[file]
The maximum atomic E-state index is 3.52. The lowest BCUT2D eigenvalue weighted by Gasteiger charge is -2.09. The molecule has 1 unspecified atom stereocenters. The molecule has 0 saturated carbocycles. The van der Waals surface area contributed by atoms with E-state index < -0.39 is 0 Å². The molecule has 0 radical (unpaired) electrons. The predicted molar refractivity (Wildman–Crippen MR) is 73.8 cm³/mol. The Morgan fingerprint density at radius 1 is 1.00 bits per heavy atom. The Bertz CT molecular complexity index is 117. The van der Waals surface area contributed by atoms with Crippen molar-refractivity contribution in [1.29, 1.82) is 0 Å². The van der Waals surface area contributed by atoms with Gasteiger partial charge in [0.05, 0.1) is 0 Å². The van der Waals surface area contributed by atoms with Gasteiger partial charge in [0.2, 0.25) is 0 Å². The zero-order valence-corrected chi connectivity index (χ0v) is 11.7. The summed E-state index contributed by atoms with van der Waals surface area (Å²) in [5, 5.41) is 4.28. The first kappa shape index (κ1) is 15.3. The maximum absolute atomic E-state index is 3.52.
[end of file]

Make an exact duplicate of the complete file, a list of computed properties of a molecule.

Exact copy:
The maximum atomic E-state index is 3.52. The lowest BCUT2D eigenvalue weighted by Gasteiger charge is -2.09. The molecule has 1 unspecified atom stereocenters. The molecule has 0 saturated carbocycles. The van der Waals surface area contributed by atoms with E-state index < -0.39 is 0 Å². The molecule has 0 radical (unpaired) electrons. The predicted molar refractivity (Wildman–Crippen MR) is 73.8 cm³/mol. The Morgan fingerprint density at radius 1 is 1.00 bits per heavy atom. The Bertz CT molecular complexity index is 117. The van der Waals surface area contributed by atoms with Crippen molar-refractivity contribution in [1.29, 1.82) is 0 Å². The van der Waals surface area contributed by atoms with Gasteiger partial charge in [0.05, 0.1) is 0 Å². The van der Waals surface area contributed by atoms with Gasteiger partial charge in [0.2, 0.25) is 0 Å². The zero-order valence-corrected chi connectivity index (χ0v) is 11.7. The summed E-state index contributed by atoms with van der Waals surface area (Å²) in [5, 5.41) is 4.28. The first kappa shape index (κ1) is 15.3. The maximum absolute atomic E-state index is 3.52.